At the same time, parents should steer clear of the smallest compacts and subcompacts, since these don't fare as well as larger models when it comes to crash protection. Parents should avoid putting teens in the smallest cars on the list, because the laws of physics always apply, McCartt says. "Smaller, lighter vehicles — even those with good crash test ratings — don't provide as much protection as bigger, heavier ones."
Midsize sedans strike the perfect balance of safety and maneuverability for teen drivers. "A midsize car is big enough to protect the occupant in a crash, but small enough to be easy for a novice driver to handle," says Dave Cavano, manager for the Automobile Club of Southern California's car-buying service. "A midsize car also offers plenty of protection in the event of a crash. It also has room for athletic and school gear."
What about SUVs? In a change from years past, IIHS now recommends SUVs for teen drivers, but not older models without electronic stability control. "SUVs provide the bulk that is protective of teens in crashes," McCartt says. "The new models are much less likely to be involved in rollover crashes because of less top-heavy designs, and especially because of electronic stability control."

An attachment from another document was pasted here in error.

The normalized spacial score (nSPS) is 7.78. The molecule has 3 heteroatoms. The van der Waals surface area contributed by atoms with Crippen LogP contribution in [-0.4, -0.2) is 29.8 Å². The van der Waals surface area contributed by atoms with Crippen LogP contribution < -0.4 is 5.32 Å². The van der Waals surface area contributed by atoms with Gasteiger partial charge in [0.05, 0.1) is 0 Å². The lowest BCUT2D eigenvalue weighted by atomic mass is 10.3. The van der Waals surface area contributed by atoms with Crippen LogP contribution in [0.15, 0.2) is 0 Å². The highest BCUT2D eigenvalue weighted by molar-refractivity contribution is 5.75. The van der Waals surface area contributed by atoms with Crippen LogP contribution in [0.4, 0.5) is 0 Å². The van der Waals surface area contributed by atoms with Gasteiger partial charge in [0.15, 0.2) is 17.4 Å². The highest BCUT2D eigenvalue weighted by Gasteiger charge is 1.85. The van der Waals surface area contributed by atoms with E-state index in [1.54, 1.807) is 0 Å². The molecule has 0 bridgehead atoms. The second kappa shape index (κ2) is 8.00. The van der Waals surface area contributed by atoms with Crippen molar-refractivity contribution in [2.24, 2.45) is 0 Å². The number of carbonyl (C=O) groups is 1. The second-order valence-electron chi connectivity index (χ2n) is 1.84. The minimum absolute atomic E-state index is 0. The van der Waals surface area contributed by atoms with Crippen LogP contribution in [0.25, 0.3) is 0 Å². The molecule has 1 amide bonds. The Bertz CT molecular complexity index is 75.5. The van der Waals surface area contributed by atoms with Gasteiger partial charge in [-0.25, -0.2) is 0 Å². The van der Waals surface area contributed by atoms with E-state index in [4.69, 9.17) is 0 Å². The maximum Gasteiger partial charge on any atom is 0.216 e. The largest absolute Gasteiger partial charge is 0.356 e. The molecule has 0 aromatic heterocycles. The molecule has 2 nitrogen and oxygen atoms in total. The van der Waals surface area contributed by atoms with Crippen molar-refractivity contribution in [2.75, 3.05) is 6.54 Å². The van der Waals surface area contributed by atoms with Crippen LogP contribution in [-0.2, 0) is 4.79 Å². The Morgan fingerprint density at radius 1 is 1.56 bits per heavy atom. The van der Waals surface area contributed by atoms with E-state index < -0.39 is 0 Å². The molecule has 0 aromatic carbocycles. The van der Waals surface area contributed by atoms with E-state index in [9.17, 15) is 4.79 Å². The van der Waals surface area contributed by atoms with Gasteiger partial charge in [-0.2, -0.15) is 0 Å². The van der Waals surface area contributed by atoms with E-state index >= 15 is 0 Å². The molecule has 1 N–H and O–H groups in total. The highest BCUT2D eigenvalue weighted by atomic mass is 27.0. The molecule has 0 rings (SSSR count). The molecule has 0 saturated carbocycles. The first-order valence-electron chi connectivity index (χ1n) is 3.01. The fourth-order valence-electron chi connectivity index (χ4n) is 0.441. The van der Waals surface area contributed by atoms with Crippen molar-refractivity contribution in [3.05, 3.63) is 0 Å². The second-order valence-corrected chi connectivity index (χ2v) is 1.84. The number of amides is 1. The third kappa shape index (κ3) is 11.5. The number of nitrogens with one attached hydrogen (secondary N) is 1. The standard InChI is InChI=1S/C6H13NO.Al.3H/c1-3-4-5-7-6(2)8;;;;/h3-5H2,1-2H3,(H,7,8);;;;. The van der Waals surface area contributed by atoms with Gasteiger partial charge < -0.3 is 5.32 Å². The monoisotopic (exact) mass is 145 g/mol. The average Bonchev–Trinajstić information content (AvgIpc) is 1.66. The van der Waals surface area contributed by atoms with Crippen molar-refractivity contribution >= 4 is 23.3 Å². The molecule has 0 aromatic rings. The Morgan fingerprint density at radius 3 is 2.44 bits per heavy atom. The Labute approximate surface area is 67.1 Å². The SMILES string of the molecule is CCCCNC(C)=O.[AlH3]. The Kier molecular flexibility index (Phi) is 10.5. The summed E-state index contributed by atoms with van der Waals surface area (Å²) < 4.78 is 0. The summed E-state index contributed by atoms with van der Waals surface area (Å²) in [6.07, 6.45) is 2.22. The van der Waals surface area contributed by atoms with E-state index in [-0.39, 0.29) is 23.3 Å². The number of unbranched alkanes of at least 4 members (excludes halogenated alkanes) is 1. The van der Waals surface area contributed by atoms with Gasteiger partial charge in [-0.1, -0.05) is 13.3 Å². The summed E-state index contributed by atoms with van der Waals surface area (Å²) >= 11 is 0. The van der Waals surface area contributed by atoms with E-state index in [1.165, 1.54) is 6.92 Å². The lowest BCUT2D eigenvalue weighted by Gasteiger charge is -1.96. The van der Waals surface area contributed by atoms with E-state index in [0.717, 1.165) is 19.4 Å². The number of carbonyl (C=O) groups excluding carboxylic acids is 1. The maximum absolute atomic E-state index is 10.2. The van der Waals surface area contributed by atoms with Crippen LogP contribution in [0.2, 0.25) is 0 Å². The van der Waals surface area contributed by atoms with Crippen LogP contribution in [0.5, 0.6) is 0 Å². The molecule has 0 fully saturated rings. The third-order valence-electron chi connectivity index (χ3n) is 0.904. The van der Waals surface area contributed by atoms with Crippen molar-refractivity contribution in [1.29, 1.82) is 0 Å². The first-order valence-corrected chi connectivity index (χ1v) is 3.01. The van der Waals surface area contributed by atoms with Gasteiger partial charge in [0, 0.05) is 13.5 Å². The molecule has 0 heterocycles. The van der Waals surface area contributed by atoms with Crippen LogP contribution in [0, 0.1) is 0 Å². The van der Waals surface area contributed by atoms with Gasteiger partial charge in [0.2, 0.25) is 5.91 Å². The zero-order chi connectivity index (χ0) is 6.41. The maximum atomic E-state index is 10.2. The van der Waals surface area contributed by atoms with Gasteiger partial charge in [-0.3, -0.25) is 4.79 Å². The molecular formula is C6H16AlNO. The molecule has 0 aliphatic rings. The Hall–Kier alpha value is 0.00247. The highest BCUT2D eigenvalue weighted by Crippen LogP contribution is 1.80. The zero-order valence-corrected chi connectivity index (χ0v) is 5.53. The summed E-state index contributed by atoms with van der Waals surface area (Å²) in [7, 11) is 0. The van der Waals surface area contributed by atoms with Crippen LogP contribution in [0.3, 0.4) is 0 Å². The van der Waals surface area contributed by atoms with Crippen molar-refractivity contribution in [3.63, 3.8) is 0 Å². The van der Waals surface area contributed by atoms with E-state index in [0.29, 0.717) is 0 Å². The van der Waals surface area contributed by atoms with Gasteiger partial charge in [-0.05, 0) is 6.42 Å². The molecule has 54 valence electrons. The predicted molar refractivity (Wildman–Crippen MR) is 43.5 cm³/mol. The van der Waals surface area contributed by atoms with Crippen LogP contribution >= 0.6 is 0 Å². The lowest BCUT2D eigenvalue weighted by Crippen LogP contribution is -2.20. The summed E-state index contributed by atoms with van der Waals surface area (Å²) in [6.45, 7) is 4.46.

AAA takes a more cautious approach, advising parents not to buy SUVs for teen drivers. The association cites handling difficulties and rollover concerns. "However, new SUVs are better than older ones because of electronic stability control, so if the roominess of an SUV is a key needed feature, stick with midsized new models," says AAA Automotive Research Manager Steve Mazor.